“I know, having started out as a secretary, being empowered means having a voice, but ideological feminism now shuts down conversation on colleges campuses and in the media,” she said.
She vowed to defeat Clinton and defund Planned Parenthood as president.
“You can count on what I will do as president,” she said. “Together we will restore the character of our nation.” Continue reading
With five days until election day, I decided to take a close look at each of the Senate races, and to offer some prognostications about how I think each will end up.
First, the lock-solid holds for each party: Continue reading
A roundup of recent political news.
1. Nikki Haley, see the above video, crushed her opponent in the runoff 65-35. She survived bizzare accusations of infidelity, attacks on whether she is a Christian, her parents are Sikh immigrants, and outright racism. She is only 38 years old, her youth being something she has in common with the new generation of conservatives running and winning this year. She has a 20 point lead on her opponent in the general election and is the odds on favorite to win in the fall and be the next governor of South Carolina.
2. Tim Scott handily won his runoff against Paul Thurmond for the Republican nomination for Congress from South Carolina 1. This is a heavily Republican district, so Mr. Scott, who many consider to be the most conservative member of the South Carolina legislature, will now almost certainly be the first black Republican congressman from South Carolina since Reconstruction.
3. The bad news for the Democrats for November just will not stop. Gallup released a poll this week which shows a huge enthusiasm gap in favor of the GOP.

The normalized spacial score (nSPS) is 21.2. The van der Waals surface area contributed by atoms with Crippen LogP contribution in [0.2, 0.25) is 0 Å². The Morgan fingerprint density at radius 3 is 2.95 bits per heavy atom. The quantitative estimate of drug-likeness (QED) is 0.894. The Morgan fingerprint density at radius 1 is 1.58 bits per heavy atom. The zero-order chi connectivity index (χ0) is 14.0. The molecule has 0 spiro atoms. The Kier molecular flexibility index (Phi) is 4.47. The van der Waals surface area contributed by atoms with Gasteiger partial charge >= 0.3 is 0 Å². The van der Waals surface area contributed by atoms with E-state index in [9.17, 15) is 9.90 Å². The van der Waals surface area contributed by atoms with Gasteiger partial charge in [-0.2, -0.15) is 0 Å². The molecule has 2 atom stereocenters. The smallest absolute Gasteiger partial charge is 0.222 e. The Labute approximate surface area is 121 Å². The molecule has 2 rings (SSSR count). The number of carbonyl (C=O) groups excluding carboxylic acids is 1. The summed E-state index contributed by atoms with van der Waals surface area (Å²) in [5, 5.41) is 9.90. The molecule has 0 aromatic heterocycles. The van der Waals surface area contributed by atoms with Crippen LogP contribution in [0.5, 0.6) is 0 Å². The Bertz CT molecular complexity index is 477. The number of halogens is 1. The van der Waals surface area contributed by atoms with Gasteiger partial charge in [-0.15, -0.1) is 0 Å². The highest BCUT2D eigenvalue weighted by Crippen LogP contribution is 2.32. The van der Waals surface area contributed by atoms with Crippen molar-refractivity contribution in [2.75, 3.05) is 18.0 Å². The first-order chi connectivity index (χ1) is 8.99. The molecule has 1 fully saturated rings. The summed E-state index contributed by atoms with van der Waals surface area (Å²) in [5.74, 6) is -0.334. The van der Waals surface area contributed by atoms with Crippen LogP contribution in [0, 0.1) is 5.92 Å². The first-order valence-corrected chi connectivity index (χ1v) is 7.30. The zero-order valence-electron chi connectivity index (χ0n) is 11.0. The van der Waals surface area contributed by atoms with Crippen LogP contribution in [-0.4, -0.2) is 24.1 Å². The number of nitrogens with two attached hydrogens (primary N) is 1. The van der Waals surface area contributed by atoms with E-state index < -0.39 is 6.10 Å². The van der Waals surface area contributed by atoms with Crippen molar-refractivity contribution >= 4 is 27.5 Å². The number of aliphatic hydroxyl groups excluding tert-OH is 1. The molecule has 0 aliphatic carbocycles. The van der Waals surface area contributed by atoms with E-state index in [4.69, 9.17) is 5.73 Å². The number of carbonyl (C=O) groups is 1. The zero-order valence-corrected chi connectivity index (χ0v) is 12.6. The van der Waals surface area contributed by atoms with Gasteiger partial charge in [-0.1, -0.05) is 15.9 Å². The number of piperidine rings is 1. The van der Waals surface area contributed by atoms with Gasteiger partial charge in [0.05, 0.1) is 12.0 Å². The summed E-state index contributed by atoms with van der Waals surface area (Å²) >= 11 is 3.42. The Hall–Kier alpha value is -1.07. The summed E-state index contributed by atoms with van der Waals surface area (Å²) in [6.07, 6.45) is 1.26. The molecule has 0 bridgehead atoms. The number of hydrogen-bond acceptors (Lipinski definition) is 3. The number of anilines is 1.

The current average is based on four measures of this enthusiasm question since February, including the recent June 11-13 USA Today/Gallup poll. In that poll, 53% of Republicans said they were more enthusiastic than usual about voting and 39% were less enthusiastic, while 35% of Democrats said they were more enthusiastic about voting and 56% were less enthusiastic.
Republicans’ net score of +14 more enthusiastic in the latest poll compared with the Democrats’ net score of -21 represents the largest relative party advantage Gallup has measured in a single midterm election-year poll. More generally, Republicans have shown a decided relative advantage in enthusiasm throughout 2010, averaging a net score of +28, compared with Democrats’ net score of 0.
(Gallup instituted a separate enthusiasm question in March on its Daily tracking survey, which asks voters to say how enthusiastic they are about voting this year as opposed to comparing their current enthusiasm to their enthusiasm in prior elections. This new enthusiasm question lacks a historical trend but has also shown a consistent Republican advantage throughout the year.)
The 28 percentage-point party difference in net scores on the “more enthusiastic than usual” question in 2010 is the highest Gallup has measured in a midterm election year, with 1994’s 17-point Republican advantage the only other midterm election-year gap coming close. (See the table at the end of the article for full data by party.)